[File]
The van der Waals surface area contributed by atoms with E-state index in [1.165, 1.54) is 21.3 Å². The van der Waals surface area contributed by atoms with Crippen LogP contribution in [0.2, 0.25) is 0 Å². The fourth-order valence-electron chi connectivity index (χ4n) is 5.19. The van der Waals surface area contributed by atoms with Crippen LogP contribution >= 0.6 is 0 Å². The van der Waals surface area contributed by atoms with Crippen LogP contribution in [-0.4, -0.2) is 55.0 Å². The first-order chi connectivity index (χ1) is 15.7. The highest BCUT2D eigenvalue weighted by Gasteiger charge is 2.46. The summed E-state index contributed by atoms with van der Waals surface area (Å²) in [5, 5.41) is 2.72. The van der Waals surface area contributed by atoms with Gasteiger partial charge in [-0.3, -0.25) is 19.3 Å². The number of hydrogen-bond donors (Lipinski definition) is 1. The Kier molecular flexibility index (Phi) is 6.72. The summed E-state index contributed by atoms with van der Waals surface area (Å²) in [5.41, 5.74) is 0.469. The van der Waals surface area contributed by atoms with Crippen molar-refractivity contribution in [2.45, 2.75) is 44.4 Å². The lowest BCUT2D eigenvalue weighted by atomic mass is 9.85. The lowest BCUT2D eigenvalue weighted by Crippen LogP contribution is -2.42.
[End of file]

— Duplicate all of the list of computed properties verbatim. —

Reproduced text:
The van der Waals surface area contributed by atoms with E-state index in [1.165, 1.54) is 21.3 Å². The van der Waals surface area contributed by atoms with Crippen LogP contribution in [0.2, 0.25) is 0 Å². The fourth-order valence-electron chi connectivity index (χ4n) is 5.19. The van der Waals surface area contributed by atoms with Crippen LogP contribution >= 0.6 is 0 Å². The van der Waals surface area contributed by atoms with Crippen LogP contribution in [-0.4, -0.2) is 55.0 Å². The first-order chi connectivity index (χ1) is 15.7. The highest BCUT2D eigenvalue weighted by Gasteiger charge is 2.46. The summed E-state index contributed by atoms with van der Waals surface area (Å²) in [5, 5.41) is 2.72. The van der Waals surface area contributed by atoms with Gasteiger partial charge in [-0.3, -0.25) is 19.3 Å². The number of hydrogen-bond donors (Lipinski definition) is 1. The Kier molecular flexibility index (Phi) is 6.72. The summed E-state index contributed by atoms with van der Waals surface area (Å²) in [5.41, 5.74) is 0.469. The van der Waals surface area contributed by atoms with Crippen molar-refractivity contribution in [2.45, 2.75) is 44.4 Å². The lowest BCUT2D eigenvalue weighted by atomic mass is 9.85. The lowest BCUT2D eigenvalue weighted by Crippen LogP contribution is -2.42.